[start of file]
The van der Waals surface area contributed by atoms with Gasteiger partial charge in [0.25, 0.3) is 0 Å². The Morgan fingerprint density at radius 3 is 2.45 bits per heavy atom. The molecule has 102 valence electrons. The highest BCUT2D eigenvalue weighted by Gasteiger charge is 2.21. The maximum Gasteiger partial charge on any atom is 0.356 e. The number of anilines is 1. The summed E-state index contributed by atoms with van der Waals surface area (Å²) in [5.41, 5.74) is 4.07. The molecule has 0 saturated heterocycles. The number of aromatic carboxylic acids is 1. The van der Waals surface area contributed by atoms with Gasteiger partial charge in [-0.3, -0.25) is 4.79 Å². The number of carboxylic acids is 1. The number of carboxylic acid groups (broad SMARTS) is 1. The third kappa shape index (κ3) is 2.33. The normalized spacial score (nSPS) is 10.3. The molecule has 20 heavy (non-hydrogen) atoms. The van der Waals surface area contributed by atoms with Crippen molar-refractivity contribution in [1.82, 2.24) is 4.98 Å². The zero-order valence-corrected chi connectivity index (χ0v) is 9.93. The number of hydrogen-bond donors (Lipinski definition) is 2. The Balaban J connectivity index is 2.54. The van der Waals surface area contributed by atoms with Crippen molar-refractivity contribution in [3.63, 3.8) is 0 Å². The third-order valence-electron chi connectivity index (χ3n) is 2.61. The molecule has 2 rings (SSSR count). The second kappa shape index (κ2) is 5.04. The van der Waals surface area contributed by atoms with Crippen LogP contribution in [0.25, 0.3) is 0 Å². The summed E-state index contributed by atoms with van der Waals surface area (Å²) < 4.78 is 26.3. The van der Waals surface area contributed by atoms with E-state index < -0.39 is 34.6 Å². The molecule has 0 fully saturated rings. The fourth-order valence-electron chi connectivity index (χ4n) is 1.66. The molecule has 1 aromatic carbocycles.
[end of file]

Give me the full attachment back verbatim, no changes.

The van der Waals surface area contributed by atoms with Gasteiger partial charge in [0.25, 0.3) is 0 Å². The Morgan fingerprint density at radius 3 is 2.45 bits per heavy atom. The molecule has 102 valence electrons. The highest BCUT2D eigenvalue weighted by Gasteiger charge is 2.21. The maximum Gasteiger partial charge on any atom is 0.356 e. The number of anilines is 1. The summed E-state index contributed by atoms with van der Waals surface area (Å²) in [5.41, 5.74) is 4.07. The molecule has 0 saturated heterocycles. The number of aromatic carboxylic acids is 1. The van der Waals surface area contributed by atoms with Gasteiger partial charge in [-0.3, -0.25) is 4.79 Å². The number of carboxylic acids is 1. The number of carboxylic acid groups (broad SMARTS) is 1. The third kappa shape index (κ3) is 2.33. The normalized spacial score (nSPS) is 10.3. The molecule has 20 heavy (non-hydrogen) atoms. The van der Waals surface area contributed by atoms with Crippen molar-refractivity contribution in [1.82, 2.24) is 4.98 Å². The zero-order valence-corrected chi connectivity index (χ0v) is 9.93. The number of hydrogen-bond donors (Lipinski definition) is 2. The Balaban J connectivity index is 2.54. The van der Waals surface area contributed by atoms with Crippen molar-refractivity contribution in [3.63, 3.8) is 0 Å². The third-order valence-electron chi connectivity index (χ3n) is 2.61. The molecule has 2 rings (SSSR count). The second kappa shape index (κ2) is 5.04. The van der Waals surface area contributed by atoms with Crippen LogP contribution in [0.25, 0.3) is 0 Å². The summed E-state index contributed by atoms with van der Waals surface area (Å²) < 4.78 is 26.3. The van der Waals surface area contributed by atoms with E-state index < -0.39 is 34.6 Å². The molecule has 0 fully saturated rings. The fourth-order valence-electron chi connectivity index (χ4n) is 1.66. The molecule has 1 aromatic carbocycles.